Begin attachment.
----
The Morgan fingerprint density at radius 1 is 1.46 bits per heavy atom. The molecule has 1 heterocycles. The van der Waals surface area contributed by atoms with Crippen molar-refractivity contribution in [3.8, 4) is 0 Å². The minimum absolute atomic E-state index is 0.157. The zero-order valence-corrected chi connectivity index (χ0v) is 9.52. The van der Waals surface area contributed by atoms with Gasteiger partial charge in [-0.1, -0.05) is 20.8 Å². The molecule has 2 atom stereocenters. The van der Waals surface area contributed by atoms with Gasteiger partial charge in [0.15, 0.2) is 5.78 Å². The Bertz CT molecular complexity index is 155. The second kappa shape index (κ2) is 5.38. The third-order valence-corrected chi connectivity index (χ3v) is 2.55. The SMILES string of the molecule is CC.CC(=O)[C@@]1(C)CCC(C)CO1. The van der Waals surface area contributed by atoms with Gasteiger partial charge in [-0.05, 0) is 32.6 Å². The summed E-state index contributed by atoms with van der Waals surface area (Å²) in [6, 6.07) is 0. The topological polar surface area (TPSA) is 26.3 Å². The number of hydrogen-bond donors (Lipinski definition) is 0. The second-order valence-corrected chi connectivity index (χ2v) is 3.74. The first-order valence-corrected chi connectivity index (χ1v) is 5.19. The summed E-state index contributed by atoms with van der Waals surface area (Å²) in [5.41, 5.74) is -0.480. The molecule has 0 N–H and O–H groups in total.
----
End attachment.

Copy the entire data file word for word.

The Morgan fingerprint density at radius 1 is 1.46 bits per heavy atom. The molecule has 1 heterocycles. The van der Waals surface area contributed by atoms with Crippen molar-refractivity contribution in [3.8, 4) is 0 Å². The minimum absolute atomic E-state index is 0.157. The zero-order valence-corrected chi connectivity index (χ0v) is 9.52. The van der Waals surface area contributed by atoms with Gasteiger partial charge in [-0.1, -0.05) is 20.8 Å². The molecule has 2 atom stereocenters. The van der Waals surface area contributed by atoms with Gasteiger partial charge in [0.15, 0.2) is 5.78 Å². The Bertz CT molecular complexity index is 155. The second kappa shape index (κ2) is 5.38. The third-order valence-corrected chi connectivity index (χ3v) is 2.55. The SMILES string of the molecule is CC.CC(=O)[C@@]1(C)CCC(C)CO1. The van der Waals surface area contributed by atoms with Gasteiger partial charge in [-0.05, 0) is 32.6 Å². The summed E-state index contributed by atoms with van der Waals surface area (Å²) in [6, 6.07) is 0. The topological polar surface area (TPSA) is 26.3 Å². The number of hydrogen-bond donors (Lipinski definition) is 0. The second-order valence-corrected chi connectivity index (χ2v) is 3.74. The first-order valence-corrected chi connectivity index (χ1v) is 5.19. The summed E-state index contributed by atoms with van der Waals surface area (Å²) in [5.41, 5.74) is -0.480. The molecule has 0 N–H and O–H groups in total.